Sodium Loading in Critical Care
Critically ill patients are at risk of sodium retention. Current practices of patient management lead to high amount of sodium being administered often inadvertently and lead to high daily and cumulative sodium balance. Positive sodium balance may have adverse outcomes in addition to those observed with positive fluid balance as sodium being an extracellular ion leads to expansion of extracellular spaces with concomitant intracellular dehydration.
KeywordsCatheter Urea Lactate Ethylene Glycol Angiotensin
List of Abbreviations
Atrial natriuretic peptide
Central venous pressure
Positive end-expiratory pressure
- Burridge N. Australian injectable drugs handbook. Collingwood: The Society of Hospital Pharmacists of Australia; 2008.Google Scholar
- Trissel LA. Handbook on injectable drugs. Bethesda: American Society of Health System Pharmacists; 2001.Google Scholar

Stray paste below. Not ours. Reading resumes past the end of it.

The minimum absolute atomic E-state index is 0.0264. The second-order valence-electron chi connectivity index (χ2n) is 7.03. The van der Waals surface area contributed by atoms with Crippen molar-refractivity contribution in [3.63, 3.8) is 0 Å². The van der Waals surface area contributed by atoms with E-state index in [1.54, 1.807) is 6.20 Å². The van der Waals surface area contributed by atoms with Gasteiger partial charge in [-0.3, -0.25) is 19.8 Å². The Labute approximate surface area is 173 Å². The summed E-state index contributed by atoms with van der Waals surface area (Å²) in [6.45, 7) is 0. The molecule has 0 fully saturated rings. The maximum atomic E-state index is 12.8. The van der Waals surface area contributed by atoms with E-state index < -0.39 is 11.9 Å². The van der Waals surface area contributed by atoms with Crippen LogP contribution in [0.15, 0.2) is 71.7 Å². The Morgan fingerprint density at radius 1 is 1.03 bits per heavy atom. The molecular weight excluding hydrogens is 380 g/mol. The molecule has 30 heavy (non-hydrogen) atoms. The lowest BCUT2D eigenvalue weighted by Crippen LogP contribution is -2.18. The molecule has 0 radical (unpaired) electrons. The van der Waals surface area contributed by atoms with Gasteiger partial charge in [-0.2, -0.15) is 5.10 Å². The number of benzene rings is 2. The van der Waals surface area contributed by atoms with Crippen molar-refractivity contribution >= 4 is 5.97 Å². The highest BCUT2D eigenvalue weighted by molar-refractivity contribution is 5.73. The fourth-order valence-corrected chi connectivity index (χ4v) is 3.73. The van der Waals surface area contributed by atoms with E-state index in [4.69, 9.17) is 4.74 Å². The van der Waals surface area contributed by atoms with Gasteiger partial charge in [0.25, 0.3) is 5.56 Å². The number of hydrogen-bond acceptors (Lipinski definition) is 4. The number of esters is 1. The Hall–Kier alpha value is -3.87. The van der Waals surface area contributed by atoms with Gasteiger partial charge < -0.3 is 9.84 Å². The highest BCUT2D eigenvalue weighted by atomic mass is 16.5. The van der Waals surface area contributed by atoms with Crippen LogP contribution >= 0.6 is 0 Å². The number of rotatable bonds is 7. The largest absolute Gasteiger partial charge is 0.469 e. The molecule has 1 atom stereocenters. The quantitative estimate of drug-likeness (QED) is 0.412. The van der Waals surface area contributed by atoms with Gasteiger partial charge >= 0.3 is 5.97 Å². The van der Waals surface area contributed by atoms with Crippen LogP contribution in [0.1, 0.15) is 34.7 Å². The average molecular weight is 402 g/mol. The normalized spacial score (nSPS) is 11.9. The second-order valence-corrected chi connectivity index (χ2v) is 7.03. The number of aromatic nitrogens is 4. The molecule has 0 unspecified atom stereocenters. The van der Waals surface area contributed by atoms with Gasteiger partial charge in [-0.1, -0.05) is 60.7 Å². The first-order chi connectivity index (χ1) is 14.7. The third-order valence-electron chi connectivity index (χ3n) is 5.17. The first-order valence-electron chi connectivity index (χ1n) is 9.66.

- Trissel LA. Handbook on injectable drugs. Bethesda: American Society of Health System Parhmacists; 2011.Google Scholar
- Kim JY, Choi SH, Yoon YH, et al. Effects of hypertonic saline on macrophage migration inhibitory factor in traumatic conditions. Exp Theror Med. 2013;5:362–6.Google Scholar
- Abotts. Nutritional information: nepro. Nephro with carb steady – therapeutic nutrition for people on dialysis [Online]; 2011. http://nepro.com. Accessed Oct 2012.
- Nutricia. Product information. Nutricia advanced medical nutrition. [Online]; 2011. http://uk.nutricia.com. Accessed Oct 2012.
- Nutrient reference values for Australia and New Zealand including recommended dietary intakes. 2013. http://www.nrv.gov.au/resources/_files/n35-sodium.pdf. Accessed Oct 2013.
- UBM Medica Australia. eMIMS [Software]. St. Leonard: UBM Medica Australia Pty Ltd.; 2010. Accessed Oct 2012.Google Scholar